Journal article

Contrast polarity, chromaticity, and stereoscopic depth modulate contextual interactions in vernier acuity.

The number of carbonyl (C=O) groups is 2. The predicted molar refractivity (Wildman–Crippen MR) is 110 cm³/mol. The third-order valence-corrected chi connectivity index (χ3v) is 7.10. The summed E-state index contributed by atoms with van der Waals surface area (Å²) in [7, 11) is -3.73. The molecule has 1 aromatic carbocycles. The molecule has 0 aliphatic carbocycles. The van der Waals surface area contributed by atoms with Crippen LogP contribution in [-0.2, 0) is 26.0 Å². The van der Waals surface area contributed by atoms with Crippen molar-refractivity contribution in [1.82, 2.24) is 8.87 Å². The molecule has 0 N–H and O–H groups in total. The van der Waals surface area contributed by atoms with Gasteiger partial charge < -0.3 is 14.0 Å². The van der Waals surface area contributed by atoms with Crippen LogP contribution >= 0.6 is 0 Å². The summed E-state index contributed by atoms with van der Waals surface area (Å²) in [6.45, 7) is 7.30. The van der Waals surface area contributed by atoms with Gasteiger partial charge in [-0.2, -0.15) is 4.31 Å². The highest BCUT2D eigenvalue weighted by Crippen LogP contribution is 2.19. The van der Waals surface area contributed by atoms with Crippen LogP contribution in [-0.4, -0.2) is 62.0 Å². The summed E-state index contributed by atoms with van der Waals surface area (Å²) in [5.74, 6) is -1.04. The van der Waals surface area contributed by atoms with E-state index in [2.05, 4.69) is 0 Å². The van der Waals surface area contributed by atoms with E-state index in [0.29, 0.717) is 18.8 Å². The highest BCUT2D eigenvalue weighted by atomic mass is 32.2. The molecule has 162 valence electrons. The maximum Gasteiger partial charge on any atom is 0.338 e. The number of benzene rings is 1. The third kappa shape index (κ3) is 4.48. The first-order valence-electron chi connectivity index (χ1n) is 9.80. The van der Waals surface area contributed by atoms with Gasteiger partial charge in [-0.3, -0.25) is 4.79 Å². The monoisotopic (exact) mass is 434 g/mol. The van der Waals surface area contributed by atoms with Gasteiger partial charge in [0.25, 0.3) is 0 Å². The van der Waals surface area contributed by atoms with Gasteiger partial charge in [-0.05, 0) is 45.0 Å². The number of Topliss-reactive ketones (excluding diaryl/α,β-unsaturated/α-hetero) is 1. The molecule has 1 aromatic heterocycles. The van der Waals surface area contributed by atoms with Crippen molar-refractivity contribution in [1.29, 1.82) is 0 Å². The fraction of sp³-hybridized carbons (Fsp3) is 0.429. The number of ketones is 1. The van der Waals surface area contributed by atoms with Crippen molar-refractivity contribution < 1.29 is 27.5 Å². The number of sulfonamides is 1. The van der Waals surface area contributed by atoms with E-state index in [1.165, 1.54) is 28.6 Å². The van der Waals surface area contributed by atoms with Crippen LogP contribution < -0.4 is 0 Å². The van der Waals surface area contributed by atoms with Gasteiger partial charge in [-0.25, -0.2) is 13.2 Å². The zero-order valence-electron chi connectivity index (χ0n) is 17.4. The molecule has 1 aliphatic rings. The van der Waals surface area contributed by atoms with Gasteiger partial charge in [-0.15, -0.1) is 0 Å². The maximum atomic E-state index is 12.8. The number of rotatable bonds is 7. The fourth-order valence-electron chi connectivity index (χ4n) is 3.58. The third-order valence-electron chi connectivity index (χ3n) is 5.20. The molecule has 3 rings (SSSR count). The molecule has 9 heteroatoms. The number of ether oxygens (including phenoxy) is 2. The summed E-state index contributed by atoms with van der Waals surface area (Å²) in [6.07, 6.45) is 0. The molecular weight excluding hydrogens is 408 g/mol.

Vernier alignment thresholds are strongly compromised when the vernier is embedded in an array of equal-length flanking lines. Here, we show that these contextual interactions can be diminished by giving the flanks the opposite contrast polarity, e.g., white flanks surrounding a black vernier. Similar results are obtained for red verniers and equiluminant green flanks and when vernier and flanks have different binocular disparity. Using special flank configurations, we can eliminate location uncertainty as an important factor for this kind of contextual interactions. We interpret these results as evidence that perceptual grouping of the vernier and the flanks plays an important role in the vernier threshold elevation caused by contextual flanks.


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